LONDON (Bywire News) - For the first time since December 2020, Bitcoin fell below $20,000. It’s a 57% drop this year and 37% over the course of the month. With fear mounting, there is a growing feeling that the major cryptocurrency players could be reaching a critical point.
With the market in freefall, major industry players have been in the spotlight as they struggle to meet margin calls and cover losses. One of the largest, Three Arrows Capital (3AC) told The Wall Street Journal they were exploring a number of options such as selling assets or receiving a bailout from other firms. On the same day Asia focused lender Babel Finance announced they would be suspending withdrawals.
The news follows the announcement from US Celsius Network that it would be suspending withdrawals.
Many of these problems date back to the collapse of the Terra ($UST) stablecoin in May. Since then the crypto sector has been gripped by panic with Bitcoin and Ethereum both passing symbolic landmarks. As Bitcoin was dipping below $20,000 Ethereum sunk below the symbolic $1000 mark prompting many to suggest cryptocurrencies are hitting a reckoning.
Adam Farthing, Chief Risk Office For Japan at B2C2, wasn’t mincing his words. "If the market goes higher, everyone breathes a sigh of relief, things will get refinanced, people will raise equity, and all of the risks will dissipate,” he said. “But if we move much lower from here, I think it could be a total shitstorm.
"There is a lot of credit being withdrawn from the system and if lenders have to absorb losses from Celsius and Three Arrows, they will reduce the size of their future loan books which means that the entire amount of credit available in the crypto ecosystem is much reduced.
"It feels very like 2008 to me in terms of how there could be a domino effect of bankruptcies and liquidations," Farthing concluded.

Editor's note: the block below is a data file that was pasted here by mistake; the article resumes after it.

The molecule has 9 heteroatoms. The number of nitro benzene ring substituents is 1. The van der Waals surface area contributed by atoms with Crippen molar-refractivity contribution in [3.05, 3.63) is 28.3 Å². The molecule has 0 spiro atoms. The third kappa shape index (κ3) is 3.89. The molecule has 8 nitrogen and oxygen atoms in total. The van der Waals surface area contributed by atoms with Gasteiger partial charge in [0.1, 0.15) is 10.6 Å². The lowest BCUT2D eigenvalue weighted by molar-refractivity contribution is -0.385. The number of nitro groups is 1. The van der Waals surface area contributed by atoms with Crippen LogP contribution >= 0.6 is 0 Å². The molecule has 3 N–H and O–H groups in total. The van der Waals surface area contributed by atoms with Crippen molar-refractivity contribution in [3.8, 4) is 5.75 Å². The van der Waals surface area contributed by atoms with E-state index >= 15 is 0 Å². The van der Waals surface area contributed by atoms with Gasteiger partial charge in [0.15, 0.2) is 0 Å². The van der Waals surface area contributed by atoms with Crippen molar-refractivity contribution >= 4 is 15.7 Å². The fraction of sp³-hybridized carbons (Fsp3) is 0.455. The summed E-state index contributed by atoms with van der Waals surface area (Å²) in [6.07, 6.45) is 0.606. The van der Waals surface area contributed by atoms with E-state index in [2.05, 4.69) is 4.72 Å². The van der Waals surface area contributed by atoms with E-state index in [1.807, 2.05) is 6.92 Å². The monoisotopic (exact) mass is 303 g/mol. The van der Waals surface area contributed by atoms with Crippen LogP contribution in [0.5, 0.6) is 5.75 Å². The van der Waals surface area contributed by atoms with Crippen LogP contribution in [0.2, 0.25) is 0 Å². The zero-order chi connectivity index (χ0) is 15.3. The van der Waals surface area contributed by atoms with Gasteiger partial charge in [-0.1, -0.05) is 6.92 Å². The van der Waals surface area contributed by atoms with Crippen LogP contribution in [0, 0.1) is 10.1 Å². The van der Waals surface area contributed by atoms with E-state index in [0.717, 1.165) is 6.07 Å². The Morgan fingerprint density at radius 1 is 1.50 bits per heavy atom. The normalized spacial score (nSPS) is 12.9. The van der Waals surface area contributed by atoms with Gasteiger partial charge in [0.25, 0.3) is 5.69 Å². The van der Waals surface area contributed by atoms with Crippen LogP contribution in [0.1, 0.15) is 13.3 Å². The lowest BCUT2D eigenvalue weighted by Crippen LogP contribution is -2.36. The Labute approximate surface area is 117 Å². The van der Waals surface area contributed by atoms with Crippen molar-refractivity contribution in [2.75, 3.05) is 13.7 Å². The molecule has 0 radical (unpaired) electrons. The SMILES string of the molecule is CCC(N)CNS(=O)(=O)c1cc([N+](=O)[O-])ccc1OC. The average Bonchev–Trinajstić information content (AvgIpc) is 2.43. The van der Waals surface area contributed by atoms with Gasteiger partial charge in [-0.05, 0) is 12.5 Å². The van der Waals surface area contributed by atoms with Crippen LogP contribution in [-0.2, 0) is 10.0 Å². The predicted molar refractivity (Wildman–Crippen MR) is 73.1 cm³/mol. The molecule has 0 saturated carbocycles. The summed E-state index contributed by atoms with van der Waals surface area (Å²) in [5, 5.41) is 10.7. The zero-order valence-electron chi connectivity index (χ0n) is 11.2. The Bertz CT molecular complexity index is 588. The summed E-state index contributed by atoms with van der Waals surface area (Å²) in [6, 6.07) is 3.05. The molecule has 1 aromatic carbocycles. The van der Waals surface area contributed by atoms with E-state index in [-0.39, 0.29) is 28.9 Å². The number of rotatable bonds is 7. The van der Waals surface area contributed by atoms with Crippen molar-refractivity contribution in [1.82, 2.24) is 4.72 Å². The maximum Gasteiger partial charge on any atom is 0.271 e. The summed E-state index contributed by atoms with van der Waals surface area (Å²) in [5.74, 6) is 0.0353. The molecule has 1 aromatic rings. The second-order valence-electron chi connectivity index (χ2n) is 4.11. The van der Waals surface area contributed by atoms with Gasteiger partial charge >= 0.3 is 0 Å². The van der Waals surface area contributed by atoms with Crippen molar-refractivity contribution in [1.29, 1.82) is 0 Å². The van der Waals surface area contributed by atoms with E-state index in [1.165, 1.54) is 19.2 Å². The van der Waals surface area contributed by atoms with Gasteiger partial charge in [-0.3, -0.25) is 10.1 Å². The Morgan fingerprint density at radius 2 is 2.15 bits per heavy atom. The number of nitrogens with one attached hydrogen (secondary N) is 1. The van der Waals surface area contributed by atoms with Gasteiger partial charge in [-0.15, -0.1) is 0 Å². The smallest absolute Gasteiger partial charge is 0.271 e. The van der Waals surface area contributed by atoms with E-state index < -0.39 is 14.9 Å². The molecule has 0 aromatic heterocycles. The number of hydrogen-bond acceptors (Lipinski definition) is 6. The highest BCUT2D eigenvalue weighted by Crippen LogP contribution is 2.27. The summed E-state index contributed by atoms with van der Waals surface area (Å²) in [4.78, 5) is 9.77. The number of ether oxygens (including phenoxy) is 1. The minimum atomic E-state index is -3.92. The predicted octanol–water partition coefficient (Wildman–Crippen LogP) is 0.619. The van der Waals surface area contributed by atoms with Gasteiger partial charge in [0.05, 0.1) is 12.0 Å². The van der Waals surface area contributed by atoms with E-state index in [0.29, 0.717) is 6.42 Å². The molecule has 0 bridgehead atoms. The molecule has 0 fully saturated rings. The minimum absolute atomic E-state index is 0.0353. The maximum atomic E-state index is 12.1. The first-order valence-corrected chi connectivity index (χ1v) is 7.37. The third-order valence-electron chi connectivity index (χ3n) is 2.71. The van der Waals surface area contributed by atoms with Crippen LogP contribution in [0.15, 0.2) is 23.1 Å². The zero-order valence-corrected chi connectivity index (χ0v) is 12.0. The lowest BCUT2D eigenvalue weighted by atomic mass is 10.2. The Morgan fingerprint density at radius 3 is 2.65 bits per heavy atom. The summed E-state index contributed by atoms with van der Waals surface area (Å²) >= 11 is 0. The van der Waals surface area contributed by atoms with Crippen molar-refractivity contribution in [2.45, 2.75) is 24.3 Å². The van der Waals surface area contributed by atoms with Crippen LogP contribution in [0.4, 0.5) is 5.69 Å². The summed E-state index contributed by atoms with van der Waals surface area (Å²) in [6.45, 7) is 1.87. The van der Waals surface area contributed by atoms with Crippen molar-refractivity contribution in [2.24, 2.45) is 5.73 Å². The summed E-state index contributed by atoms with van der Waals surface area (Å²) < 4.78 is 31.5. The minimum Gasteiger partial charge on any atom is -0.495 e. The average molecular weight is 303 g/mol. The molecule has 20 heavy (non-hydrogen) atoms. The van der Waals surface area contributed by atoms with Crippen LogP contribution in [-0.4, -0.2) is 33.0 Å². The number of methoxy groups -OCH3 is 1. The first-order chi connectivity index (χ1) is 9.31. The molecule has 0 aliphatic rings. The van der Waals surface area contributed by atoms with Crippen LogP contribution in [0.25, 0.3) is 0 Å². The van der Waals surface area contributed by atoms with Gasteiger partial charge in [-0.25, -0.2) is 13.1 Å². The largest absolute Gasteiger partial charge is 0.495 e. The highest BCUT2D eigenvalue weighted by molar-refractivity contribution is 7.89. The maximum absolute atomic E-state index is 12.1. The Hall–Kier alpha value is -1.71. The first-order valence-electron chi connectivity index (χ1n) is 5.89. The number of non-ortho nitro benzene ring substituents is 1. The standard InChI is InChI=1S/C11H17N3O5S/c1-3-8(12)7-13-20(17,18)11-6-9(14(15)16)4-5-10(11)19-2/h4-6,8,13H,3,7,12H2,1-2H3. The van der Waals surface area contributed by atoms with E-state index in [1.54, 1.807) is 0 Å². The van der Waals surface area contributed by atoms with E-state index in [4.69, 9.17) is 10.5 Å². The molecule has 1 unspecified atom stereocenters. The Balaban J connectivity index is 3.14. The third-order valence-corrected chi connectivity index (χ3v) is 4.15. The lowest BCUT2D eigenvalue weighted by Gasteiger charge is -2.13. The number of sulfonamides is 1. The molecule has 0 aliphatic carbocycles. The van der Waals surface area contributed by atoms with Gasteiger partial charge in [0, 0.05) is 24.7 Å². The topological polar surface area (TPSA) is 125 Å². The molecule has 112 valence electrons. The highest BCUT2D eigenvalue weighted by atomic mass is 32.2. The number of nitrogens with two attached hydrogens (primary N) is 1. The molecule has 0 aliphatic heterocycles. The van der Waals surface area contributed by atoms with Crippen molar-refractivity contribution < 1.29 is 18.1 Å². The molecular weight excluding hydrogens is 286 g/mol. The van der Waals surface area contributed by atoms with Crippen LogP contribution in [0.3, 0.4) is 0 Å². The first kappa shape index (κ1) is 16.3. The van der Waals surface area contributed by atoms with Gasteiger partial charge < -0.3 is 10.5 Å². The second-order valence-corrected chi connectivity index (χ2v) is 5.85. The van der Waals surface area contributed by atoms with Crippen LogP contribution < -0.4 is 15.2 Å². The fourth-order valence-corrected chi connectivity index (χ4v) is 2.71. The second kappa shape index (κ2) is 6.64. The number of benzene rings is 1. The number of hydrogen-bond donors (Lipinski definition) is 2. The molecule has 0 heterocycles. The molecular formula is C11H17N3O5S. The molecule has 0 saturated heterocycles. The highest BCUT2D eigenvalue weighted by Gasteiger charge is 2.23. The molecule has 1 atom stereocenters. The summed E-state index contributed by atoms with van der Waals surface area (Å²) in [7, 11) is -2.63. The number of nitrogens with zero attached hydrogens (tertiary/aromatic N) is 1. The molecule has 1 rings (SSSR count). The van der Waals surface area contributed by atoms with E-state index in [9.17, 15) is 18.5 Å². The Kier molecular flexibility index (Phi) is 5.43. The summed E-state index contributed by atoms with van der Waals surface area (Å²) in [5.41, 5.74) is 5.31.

Bitcoin’s woes are reflected in the wider stock market where US stocks experiences their biggest weekly drop in two years as rising interest rates and growing fears of a recession affect all risk assets.
In times gone past, Bitcoin was seen as a safe haven at times such as these. However it has become increasingly correlated with the traditional financial markets. This, together with the troubles hitting cryptocurrencies, has created a perfect storm of fear and loathing around Bitcoin and digital currencies in general.
According to Coinmarketcap, the total capitalisation of the crypto market is around $870 billion – a significant downturn from the peak of $2.9 trillion in November 2021. Even stablecoins – which had been seen as relatively more dependable – have been struggling with Tether, the world's largest stablecoin seeing its market cap fall from the heights of over $83 billion in early May to around $68 billion on Monday.
The crypto sector, then, is in the grip of the mother of all bear markets. It’s happening at a time when the entire global economy is set on a downward spiral. While it has experienced peaks and troughs in the past, the future feels more uncertain than it has in a long time.
(Writing by Samba Jallow, editing by Tom Cropper and Klaudia Fior)